The problem with the calculator is that you have to know maths to be able to use it.
Calculators do the calculations. But they don’t do maths.
By which I mean that the calculator tells the user the answer to a calculation such as 9753 divided by 23.
And yes, it will give you the answer to a large number of decimal points in the blink of an eye.
But the calculator doesn’t actually help the user know how to solve a problem.
As when five friends rent a four-bedroomed house in which one of the bedrooms is tiny. Should they all pay the same rent or should the couple sharing pay less per person but more for their shared room?
And what about the person in the tiny box room – should she pay less than the others as she has nowhere to store all her stuff?
And if she should pay less, how much less?
Fortunately, primary school pupils have a few years to go before they have to face such conundrums – and even longer before they have to start working out what happens if the interest rate goes up half way through a 25-year mortgage.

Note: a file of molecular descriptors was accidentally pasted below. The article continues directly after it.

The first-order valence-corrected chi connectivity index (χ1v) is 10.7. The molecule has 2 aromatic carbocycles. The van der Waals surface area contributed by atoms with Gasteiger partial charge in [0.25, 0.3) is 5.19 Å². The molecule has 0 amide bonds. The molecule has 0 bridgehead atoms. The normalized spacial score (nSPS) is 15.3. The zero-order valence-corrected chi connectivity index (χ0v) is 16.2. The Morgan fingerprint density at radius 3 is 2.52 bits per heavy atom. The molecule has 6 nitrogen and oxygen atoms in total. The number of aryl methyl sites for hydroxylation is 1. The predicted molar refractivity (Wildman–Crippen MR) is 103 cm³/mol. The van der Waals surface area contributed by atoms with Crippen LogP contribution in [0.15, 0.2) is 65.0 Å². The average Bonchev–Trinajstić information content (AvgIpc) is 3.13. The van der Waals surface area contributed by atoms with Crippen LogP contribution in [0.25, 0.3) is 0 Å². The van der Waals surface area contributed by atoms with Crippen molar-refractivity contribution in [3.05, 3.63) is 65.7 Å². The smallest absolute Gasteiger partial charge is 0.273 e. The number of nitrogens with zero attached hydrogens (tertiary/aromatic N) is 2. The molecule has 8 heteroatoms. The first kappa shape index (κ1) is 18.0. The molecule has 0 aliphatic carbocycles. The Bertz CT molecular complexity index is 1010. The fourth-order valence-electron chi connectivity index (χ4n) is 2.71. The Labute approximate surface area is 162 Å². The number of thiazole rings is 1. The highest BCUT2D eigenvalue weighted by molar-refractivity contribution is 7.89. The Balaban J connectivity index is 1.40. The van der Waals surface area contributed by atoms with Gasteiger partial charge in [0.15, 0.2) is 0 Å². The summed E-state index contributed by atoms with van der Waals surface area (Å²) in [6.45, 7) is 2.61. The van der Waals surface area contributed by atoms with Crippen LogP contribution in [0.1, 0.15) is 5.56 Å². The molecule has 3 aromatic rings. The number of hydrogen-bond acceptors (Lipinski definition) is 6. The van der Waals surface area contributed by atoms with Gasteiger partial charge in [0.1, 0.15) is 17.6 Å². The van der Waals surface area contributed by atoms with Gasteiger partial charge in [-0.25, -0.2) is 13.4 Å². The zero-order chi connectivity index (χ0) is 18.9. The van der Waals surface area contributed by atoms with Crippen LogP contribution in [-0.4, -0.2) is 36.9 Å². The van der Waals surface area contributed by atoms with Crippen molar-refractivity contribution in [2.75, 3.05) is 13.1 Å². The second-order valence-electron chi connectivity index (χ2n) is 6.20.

But to be able to understand how to do such maths, and what the answers actually mean, they need to start working on problem-solving from year one onwards.
Plus, even more importantly, they need to see that there are often several different ways of getting to the right answer.
So the question arises, how can we best teach children to understand the questions and find a route towards the answers?
To find out how we have approached this issue please do take a look at Open Ended Maths Investigations for Primary Schools on our website. There are sample pages to try with your pupils.